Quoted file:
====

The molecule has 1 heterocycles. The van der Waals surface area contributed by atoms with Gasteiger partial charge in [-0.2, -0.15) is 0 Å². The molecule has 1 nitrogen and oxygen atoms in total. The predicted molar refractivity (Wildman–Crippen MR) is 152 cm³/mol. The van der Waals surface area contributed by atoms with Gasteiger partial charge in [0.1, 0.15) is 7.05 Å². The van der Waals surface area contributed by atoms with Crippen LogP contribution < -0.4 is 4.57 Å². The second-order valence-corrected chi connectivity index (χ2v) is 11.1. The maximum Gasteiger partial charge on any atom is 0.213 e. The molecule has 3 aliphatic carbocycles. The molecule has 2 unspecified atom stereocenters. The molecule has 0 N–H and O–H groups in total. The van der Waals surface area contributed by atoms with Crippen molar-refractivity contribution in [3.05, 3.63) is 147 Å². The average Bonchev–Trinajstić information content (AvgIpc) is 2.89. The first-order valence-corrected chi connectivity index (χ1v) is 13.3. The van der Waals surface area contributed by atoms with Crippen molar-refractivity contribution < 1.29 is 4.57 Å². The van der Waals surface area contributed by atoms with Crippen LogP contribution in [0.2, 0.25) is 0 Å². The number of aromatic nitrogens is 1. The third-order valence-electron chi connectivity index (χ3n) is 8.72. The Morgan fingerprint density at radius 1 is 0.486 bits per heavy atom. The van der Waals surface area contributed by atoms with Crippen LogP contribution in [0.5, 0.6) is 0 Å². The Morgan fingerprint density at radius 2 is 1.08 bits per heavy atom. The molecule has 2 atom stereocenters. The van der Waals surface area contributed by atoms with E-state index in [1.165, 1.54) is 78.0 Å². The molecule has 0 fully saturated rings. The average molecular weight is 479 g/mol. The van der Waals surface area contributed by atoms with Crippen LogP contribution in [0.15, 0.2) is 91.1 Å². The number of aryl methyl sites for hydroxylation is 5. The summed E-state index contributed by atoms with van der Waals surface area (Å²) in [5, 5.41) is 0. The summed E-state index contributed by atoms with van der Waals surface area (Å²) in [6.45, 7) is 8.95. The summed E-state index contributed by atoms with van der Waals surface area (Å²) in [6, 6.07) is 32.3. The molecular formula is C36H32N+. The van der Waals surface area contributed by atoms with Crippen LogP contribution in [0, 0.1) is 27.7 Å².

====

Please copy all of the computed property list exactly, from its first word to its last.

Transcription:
The molecule has 1 heterocycles. The van der Waals surface area contributed by atoms with Gasteiger partial charge in [-0.2, -0.15) is 0 Å². The molecule has 1 nitrogen and oxygen atoms in total. The predicted molar refractivity (Wildman–Crippen MR) is 152 cm³/mol. The van der Waals surface area contributed by atoms with Gasteiger partial charge in [0.1, 0.15) is 7.05 Å². The van der Waals surface area contributed by atoms with Crippen LogP contribution < -0.4 is 4.57 Å². The second-order valence-corrected chi connectivity index (χ2v) is 11.1. The maximum Gasteiger partial charge on any atom is 0.213 e. The molecule has 3 aliphatic carbocycles. The molecule has 2 unspecified atom stereocenters. The molecule has 0 N–H and O–H groups in total. The van der Waals surface area contributed by atoms with Crippen molar-refractivity contribution in [3.05, 3.63) is 147 Å². The average Bonchev–Trinajstić information content (AvgIpc) is 2.89. The first-order valence-corrected chi connectivity index (χ1v) is 13.3. The van der Waals surface area contributed by atoms with Crippen molar-refractivity contribution < 1.29 is 4.57 Å². The van der Waals surface area contributed by atoms with Crippen LogP contribution in [0.2, 0.25) is 0 Å². The number of aromatic nitrogens is 1. The third-order valence-electron chi connectivity index (χ3n) is 8.72. The Morgan fingerprint density at radius 1 is 0.486 bits per heavy atom. The van der Waals surface area contributed by atoms with Crippen LogP contribution in [0.5, 0.6) is 0 Å². The Morgan fingerprint density at radius 2 is 1.08 bits per heavy atom. The molecule has 2 atom stereocenters. The van der Waals surface area contributed by atoms with E-state index in [1.165, 1.54) is 78.0 Å². The molecule has 0 fully saturated rings. The average molecular weight is 479 g/mol. The van der Waals surface area contributed by atoms with Crippen LogP contribution in [0.15, 0.2) is 91.1 Å². The number of aryl methyl sites for hydroxylation is 5. The summed E-state index contributed by atoms with van der Waals surface area (Å²) in [5, 5.41) is 0. The summed E-state index contributed by atoms with van der Waals surface area (Å²) in [6.45, 7) is 8.95. The summed E-state index contributed by atoms with van der Waals surface area (Å²) in [6, 6.07) is 32.3. The molecular formula is C36H32N+. The van der Waals surface area contributed by atoms with Crippen LogP contribution in [0, 0.1) is 27.7 Å².